Sept. 20 (Bloomberg) -- Grain yields in Russia, the world’s third biggest wheat exporter last season, are lower than they were in 2010 during the worst drought in half a century, according to SovEcon.
The yield was 1.83 metric tons a hectare (2.47 acres) on Sept. 18, lower than in 2010, Moscow-based researcher said on its website today. It was 2.34 tons a hectare last year in September and 1.92 tons a hectare in September 2010, Federal State Statistics Service data show. SovEcon didn’t provide comparable figures.
Russia’s grain production is set to decline 23 percent this year because of dry weather, according to Agriculture Minister Nikolai Fedorov. Siberia and Ural areas, which made up 23 percent of last year’s production, will have record low crops this year, SovEcon said.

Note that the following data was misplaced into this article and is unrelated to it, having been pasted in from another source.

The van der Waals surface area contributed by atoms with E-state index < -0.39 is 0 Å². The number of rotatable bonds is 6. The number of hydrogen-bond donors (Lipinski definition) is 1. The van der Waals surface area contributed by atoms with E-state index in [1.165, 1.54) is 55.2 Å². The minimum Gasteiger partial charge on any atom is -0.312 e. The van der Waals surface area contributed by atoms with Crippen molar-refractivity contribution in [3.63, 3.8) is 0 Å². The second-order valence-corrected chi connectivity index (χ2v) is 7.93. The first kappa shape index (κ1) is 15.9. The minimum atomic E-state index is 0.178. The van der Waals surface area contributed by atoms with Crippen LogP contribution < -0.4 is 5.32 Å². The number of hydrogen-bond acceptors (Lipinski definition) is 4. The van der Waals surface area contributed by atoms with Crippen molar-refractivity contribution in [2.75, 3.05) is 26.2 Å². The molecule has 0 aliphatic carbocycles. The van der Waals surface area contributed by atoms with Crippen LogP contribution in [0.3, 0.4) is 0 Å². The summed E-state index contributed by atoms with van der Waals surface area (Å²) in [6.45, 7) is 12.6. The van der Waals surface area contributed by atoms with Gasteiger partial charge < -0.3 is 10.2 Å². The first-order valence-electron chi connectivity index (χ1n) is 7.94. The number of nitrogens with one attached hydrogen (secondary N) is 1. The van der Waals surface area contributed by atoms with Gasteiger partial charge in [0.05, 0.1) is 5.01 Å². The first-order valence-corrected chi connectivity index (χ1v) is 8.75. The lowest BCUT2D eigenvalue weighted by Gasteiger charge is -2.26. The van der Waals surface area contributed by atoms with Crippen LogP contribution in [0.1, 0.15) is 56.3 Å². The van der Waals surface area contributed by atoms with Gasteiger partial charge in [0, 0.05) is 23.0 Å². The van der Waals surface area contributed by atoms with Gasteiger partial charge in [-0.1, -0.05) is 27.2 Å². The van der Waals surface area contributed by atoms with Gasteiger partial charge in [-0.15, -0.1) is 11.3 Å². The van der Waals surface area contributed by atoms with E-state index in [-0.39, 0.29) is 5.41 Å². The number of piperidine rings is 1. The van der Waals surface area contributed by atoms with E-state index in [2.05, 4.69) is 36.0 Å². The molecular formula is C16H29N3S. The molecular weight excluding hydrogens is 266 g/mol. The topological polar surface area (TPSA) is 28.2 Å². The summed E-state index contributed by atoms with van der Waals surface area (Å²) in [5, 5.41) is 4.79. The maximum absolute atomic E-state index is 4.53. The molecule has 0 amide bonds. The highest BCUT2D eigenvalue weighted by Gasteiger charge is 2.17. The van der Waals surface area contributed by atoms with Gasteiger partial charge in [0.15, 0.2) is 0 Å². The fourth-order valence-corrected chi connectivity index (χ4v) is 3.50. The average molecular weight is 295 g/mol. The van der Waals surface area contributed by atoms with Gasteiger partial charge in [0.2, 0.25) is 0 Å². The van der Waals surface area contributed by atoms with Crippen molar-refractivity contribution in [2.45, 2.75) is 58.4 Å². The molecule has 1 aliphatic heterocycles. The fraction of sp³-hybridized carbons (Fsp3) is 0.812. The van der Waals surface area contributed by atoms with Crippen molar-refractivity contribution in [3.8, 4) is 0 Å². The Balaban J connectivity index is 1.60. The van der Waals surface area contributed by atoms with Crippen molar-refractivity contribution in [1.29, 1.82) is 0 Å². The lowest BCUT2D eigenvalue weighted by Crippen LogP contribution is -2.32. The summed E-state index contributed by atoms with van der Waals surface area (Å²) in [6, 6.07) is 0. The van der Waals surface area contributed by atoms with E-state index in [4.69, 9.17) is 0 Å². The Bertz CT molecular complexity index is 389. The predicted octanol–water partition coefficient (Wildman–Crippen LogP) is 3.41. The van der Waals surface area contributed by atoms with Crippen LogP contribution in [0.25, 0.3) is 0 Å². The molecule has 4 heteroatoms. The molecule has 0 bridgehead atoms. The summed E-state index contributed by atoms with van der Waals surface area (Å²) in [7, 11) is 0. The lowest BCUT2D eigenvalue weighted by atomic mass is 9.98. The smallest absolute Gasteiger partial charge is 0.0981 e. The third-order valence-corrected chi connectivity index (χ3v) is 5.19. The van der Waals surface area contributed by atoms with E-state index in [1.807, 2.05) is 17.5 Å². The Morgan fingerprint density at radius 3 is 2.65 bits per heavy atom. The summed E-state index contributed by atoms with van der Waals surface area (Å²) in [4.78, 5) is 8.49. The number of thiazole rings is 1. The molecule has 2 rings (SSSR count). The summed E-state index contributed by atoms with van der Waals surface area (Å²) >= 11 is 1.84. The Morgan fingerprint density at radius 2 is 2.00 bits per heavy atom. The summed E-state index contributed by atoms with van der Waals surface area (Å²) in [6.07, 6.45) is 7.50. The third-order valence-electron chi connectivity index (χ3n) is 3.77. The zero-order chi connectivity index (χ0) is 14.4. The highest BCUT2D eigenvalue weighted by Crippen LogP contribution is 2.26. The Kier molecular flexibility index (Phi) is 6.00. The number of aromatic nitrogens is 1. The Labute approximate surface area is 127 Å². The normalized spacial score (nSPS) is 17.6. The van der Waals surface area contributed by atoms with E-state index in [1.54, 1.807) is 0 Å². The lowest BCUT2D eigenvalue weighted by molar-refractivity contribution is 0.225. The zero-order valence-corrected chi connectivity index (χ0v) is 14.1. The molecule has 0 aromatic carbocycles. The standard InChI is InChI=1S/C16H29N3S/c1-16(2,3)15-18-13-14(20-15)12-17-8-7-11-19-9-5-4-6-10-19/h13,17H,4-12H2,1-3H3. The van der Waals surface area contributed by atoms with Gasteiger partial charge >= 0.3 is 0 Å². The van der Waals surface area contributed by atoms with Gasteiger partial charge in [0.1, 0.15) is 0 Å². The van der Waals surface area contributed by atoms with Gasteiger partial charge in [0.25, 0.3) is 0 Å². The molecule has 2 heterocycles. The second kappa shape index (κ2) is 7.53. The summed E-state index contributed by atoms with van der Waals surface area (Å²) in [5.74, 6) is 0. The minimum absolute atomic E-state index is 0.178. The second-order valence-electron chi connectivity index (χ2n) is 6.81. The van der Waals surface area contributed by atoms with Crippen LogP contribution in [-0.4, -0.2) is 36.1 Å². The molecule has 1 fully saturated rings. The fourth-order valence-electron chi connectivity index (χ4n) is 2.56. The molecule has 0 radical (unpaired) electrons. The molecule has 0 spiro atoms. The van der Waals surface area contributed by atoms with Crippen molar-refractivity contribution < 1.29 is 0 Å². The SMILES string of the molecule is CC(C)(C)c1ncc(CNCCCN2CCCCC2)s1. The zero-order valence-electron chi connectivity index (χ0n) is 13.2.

Twenty of Russia’s 83 regions have crop damage this year and have declared emergencies because of the drought, according to the Agriculture Ministry. Some 8,763 farms have been affected by dry weather. Russia has harvested 63 million tons of grain from 76 percent of the planted area, Fedorov said yesterday. That’s down from 77 million tons this time last year, he said.
Russia’s wheat exports may drop to 8 million tons this season from 21.6 million tons a year earlier, according to the U.S. Department of Agriculture. That would make it the fifth largest wheat shipper after the U.S., Australia, Canada and the European Union, according to USDA data.
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